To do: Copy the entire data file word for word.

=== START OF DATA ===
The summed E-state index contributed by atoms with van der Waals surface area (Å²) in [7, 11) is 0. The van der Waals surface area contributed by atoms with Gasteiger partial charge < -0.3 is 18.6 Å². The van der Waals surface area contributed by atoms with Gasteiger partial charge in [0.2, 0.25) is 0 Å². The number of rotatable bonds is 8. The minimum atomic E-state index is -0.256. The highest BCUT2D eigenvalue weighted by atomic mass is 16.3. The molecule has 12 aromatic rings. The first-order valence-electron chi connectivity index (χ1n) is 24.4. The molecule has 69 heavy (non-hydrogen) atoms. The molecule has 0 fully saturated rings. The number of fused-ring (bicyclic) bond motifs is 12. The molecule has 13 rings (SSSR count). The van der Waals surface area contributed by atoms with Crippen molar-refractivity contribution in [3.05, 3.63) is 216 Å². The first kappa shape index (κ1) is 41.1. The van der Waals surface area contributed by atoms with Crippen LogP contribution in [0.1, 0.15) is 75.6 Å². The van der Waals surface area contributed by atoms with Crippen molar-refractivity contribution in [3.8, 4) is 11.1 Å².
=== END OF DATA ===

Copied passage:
The summed E-state index contributed by atoms with van der Waals surface area (Å²) in [7, 11) is 0. The van der Waals surface area contributed by atoms with Gasteiger partial charge < -0.3 is 18.6 Å². The van der Waals surface area contributed by atoms with Gasteiger partial charge in [0.2, 0.25) is 0 Å². The number of rotatable bonds is 8. The minimum atomic E-state index is -0.256. The highest BCUT2D eigenvalue weighted by atomic mass is 16.3. The molecule has 12 aromatic rings. The first-order valence-electron chi connectivity index (χ1n) is 24.4. The molecule has 69 heavy (non-hydrogen) atoms. The molecule has 0 fully saturated rings. The number of fused-ring (bicyclic) bond motifs is 12. The molecule has 13 rings (SSSR count). The van der Waals surface area contributed by atoms with Crippen molar-refractivity contribution in [3.05, 3.63) is 216 Å². The first kappa shape index (κ1) is 41.1. The van der Waals surface area contributed by atoms with Crippen LogP contribution in [0.1, 0.15) is 75.6 Å². The van der Waals surface area contributed by atoms with Crippen molar-refractivity contribution in [3.8, 4) is 11.1 Å².